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October 12, 2009 8:06 PM

Report: BofA to Waive Privilege in Merrill Flap

Posted by Zach Lowe

Update, 10/13/09 at 7:30 a.m. - Additional information from a New York Times report on when Bank of America's board approved a decision to waive privilege, and when the Bank notified Attorney General Andrew Cuomo of the decision, has been added below.

It's about to get a little uncomfortable over at Wachtell, Lipton, Rosen & Katz and Shearman & Sterling--not to mention inside Bank of America. In a bombshell reversal, BofA's board has voted to waive attorney-client privilege in ongoing federal and state investigations into its merger with Merrill Lynch, according to The Wall Street Journal and The New York Times.

As we've reported several times before, one federal judge (Jed Rakoff of the Southern District in Manhattan) and one aggressive regulator (New York attorney general Andrew Cuomo) have questioned the bank's reliance on attorney-client privilege during investigations of its acquisition of Merrill Lynch in December. The SEC has led a parade of regulators and politicians in investigating whether Bank of America violated various disclosure requirements in the merger. Among the most controversial: Whether the bank deceived investors by failing to make public the fact that Merrill had approved up to $5.8 billion in bonus payments to various executives. Public merger documents essentially said no such compensation would be paid, but those public documents warned that a confidential addendum might include compensation details at odds with those in the public record. As we've reported, M&A lawyers have said concealing controversial aspects of a merger in this way is commonplace. The SEC has claimed in court papers that the contradiction here is stark enough as to be a violation of disclosure rules.

Cuomo has also asked whether BofA knew about Merrill's disastrous fourth quarter losses before shareholders voted on the merger on Dec. 5--a revelation that would contradict earlier BofA statements that the bank only found out about the extent of the losses after the vote. A Congressional committee has made similar inquiries.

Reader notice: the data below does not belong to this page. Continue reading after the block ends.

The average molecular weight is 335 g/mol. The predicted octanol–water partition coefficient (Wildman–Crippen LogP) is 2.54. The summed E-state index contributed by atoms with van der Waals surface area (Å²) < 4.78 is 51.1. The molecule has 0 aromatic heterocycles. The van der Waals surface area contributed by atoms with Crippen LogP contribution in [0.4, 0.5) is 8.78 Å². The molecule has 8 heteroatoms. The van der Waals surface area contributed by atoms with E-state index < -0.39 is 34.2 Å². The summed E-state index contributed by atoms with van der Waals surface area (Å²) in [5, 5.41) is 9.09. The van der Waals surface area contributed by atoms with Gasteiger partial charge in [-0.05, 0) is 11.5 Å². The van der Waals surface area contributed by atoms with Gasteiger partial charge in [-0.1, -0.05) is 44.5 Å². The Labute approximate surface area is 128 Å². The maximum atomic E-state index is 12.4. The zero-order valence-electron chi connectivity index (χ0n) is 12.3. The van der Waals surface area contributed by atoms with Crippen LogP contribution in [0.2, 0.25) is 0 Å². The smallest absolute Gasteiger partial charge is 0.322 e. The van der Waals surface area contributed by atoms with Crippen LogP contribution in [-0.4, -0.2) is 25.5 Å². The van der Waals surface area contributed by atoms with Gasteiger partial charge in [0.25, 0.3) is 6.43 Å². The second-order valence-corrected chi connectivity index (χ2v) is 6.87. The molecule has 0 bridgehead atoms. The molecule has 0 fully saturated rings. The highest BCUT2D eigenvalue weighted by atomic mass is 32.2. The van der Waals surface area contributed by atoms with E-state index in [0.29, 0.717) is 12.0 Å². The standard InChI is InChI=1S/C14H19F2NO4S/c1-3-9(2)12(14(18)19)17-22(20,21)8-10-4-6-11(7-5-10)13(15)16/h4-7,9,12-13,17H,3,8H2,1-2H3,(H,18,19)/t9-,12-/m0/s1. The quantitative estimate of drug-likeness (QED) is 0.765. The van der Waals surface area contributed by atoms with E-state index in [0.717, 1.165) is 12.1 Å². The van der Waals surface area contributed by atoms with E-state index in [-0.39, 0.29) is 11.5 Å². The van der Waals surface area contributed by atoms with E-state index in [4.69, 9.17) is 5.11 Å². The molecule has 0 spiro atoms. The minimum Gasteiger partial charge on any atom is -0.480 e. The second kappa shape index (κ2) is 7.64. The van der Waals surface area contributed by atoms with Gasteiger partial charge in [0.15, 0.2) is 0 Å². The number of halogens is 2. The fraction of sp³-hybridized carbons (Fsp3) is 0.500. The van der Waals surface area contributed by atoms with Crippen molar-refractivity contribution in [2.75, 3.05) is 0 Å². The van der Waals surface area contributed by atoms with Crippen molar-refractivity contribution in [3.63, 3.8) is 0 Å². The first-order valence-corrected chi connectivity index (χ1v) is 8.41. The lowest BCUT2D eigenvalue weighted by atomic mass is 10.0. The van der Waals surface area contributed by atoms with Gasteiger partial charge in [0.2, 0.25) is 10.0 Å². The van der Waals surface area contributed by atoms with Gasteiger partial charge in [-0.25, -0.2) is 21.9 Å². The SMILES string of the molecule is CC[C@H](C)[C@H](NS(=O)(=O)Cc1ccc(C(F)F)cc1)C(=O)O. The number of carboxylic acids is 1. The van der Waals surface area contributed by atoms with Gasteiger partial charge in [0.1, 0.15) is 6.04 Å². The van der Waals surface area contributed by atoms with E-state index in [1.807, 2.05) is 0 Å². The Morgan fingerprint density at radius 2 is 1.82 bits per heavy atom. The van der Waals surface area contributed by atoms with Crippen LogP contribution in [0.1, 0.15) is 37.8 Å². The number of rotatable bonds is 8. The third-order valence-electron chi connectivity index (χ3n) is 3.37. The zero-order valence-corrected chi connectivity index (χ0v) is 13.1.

In all cases, the Bank, advised in New York by Cleary Gottlieb Steen & Hamilton and in Washington, D.C., by Wilmer Cutler Pickering Hale and Dorr, has refused to answer questions about intimate merger details.Their reason? Attorney-client privilege.

Now the bank has agreed to waive the privilege in order to ease the path to settlements with the SEC (in Rakoff's courtroom), Cuomo, and others. A waiver could result in the turning over of reams of documents detailing the communication between BofA and its M&A counsel on the Merrill deal (Wachtell) and Merrill's M&A lawyers at Shearman. Both of those firms have declined to comment on the matter.

According to the Times, BofA's board was advised to waive the privilege by its lawyers at Cleary Gottlieb Steen & Hamilton and a new team of lawyers from Paul, Weiss, Rifkind, Wharton & Garrison. "Bank officials supported the idea because they felt they have nothing to hide and want the bank to be able to move on," the paper reported, citing a source familiar with the bank's decision. The approval came on Friday and the bank notified Cuomo of its decision Monday, according to the Times.

The paper had reported earlier in the day that BofA had beefed up its legal team in New York by hiring Paul Weiss. According to sibling blog The Am Law Litigation Daily, the Paul Weiss team--led by partners Brad Karp, Daniel Kramer, and Mark Pomerantz--will be advising on the big consolidated securities class action against the bank and the SEC's case.

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